Distribution Is a Cost of Doing Business

Starting July, Etsy increased the transaction fee on all sales from 3.5% to 5% and also started to apply it to the shipping price. For example, selling an item that is $30 plus $3 for shipping, under Etsy’s new fee structure sellers would pay $1.65 for the transaction - $1.50 for the item and 15 cents for shipping. Compared to $1.05 before.

Sellers were, unsurprisingly and unanimously, angered.

This increase in the marketplace fee asks a question of what is that fee buying. And thus why is the fee on Etsy used to be 3.5% and is now 5%, and why most categories on Amazon have a fee of 15%. It’s a question of the optimal platform pricing strategy, and the decisions marketplaces make to win short-term or long-term.

Etsy increased the fee to, as it claims, “make further investments in marketing to attract buyers, enhance customer support, and drive product innovation.” In other words, the higher fee is to be used to increase Etsy’s overall sales through marketing, in turn increasing sales for each seller. Win-win if it works.

After all, the fee charged by marketplaces is fundamentally buying just one thing - distribution. Distribution is a cost of doing business and thus doesn’t come for free. Any seller on Etsy is free to build their own distribution channels or they can pay Etsy to use theirs. This is why marketplaces exist. And why for hundreds of years retail stores and later malls existed. Google search is distribution, Facebook ads is distribution, marketplaces are is distribution, and Walmart brick-and-mortar is distribution. The each play the same role.

As a result as marketplaces grow bigger their value proposition gets bigger too. The same fee now buys more visitors, or access to more Prime members on a marketplace like Amazon. But this doesn’t mean the fee needs to get bigger too. Otherwise sellers look elsewhere to achieve distribution and customers look for cheaper prices elsewhere too. It might work short-term, but long-term the platform will fail to sustain.

“There is a big difference between what you can extract versus what you should extract.”

Bill Gurley of Benchmark Capital

Naturally lower fees are better. But lower fees and lower distribution is worse than higher fees and higher distribution. This is why the fees charged by Amazon are almost incomparable to anything else. Those fees buy access to 100 million Prime members worldwide and half of the US e-commerce spending. Fees charged by other marketplaces don’t. The relationship between the fees and distribution is often missed.

eBay could disrupt Amazon by lowering fees. In China two decades ago this is how Alibaba’s Taobao made eBay China irrelevant - they didn’t charge any transaction fees and thus users didn’t see value in eBay anymore. But if eBay’s fees were 5%, 10% lower than on Amazon, which would allow products to be priced 10% cheaper, it’s probably unsustainable to main the platform. And it would still take a decade to attract Prime-committed Amazon customers.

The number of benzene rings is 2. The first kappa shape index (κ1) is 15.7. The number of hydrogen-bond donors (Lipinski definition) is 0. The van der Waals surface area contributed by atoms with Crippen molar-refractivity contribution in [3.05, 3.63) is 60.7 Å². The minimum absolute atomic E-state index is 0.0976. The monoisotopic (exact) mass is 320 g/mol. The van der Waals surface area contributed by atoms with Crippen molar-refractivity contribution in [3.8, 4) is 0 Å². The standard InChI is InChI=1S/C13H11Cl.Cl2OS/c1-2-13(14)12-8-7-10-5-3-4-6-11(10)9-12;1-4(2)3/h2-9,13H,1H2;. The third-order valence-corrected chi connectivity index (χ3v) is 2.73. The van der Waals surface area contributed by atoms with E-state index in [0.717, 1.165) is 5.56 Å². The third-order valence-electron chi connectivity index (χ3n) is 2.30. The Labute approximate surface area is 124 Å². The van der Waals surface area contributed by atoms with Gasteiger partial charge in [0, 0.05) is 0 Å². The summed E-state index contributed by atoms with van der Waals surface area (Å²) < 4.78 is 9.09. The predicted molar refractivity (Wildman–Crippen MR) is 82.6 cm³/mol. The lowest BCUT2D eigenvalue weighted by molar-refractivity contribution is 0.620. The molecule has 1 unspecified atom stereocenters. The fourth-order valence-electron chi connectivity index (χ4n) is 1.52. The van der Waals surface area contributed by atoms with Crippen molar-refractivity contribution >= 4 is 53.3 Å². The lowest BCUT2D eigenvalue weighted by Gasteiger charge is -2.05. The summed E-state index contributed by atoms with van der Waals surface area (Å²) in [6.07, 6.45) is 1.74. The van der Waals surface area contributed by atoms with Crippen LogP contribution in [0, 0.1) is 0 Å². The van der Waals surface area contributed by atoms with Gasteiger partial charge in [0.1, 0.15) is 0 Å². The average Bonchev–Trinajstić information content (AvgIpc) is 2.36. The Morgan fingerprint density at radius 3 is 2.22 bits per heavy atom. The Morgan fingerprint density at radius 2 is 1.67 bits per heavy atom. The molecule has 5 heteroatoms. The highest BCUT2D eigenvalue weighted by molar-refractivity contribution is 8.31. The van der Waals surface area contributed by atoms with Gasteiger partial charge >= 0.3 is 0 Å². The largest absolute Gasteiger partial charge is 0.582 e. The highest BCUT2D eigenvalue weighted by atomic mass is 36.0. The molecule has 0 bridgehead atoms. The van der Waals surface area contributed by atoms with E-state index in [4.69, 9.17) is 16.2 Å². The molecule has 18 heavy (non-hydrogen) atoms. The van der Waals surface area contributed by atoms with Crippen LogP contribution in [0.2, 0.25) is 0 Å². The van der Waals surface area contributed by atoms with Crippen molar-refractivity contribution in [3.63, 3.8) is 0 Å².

One of the most interesting “tweaks” to the marketplace business model is allowing those who want more exposure and thus volume to pay more on an opt-in basis. This appears in many forms, but is most common as advertising. Part of the genius of this is that when prices go up due to bidding and competition, sellers blame their competition not the platform. This is why Amazon advertising exist and the why it will continue to grow. It will both increase Amazon’s average rake and won’t raise it on those who don’t want to pay more.

As marketplaces accrue distribution and adjust the fees the key metric to balance is liquidity. Liquidity is probably the most important metric for a marketplace.

“Liquidity isn’t the most important thing. It’s the only thing.”

Simon Rothman of Greylock Partners

Liquidity is the reasonable expectation of selling something you list or finding what you’re looking for. For retail marketplaces liquidity is “the percentage of listings that lead to transactions within a certain time period.” On Etsy and Amazon, it is the percentage of total stock sold in a given time period. As transactional fees increase sellers are forced to increase prices to maintain profitability. Higher prices mean liquidity is likely to go down as customers start to price-shop elsewhere.

A marketplace with 0% fees is as unlikely to work as one with 50% fees. The first one has no resources to invest into growing distribution, the second one doesn’t deliver enough value to match the high fee. Although increasingly sellers on Amazon are paying fees approaching 50% - when transactional, FBA, and advertising fees are combined. And yet they still do pay those fees because they unlock distribution. Although some have called the fee Amazon charges as the Monopoly Tax.

Setting the fee is a balancing act. Etsy’s increase will take years to materialize in impact as the prices sellers charge increase or some of them move elsewhere hoping to create their own distribution. It’s up to Etsy to continue building the platform to reach wider and to balance liquidity. Luckily for Etsy there aren’t many competing options to offer the same audience with lower fees. Amazon Handmade has a 15% fee, three times that of Etsy, and is much smaller in audience.

In the end, a sustainable marketplace is one where the value of being on it clearly outweighs the transactional costs charged.

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Juozas "Joe" Kaziukėnas

Founder of Marketplace Pulse, Joe wears multiple hats in the management of Marketplace Pulse, including writing most of the articles. Based in New York City. Advisor to other startups and entrepreneurs. Occasional speaker at conferences.

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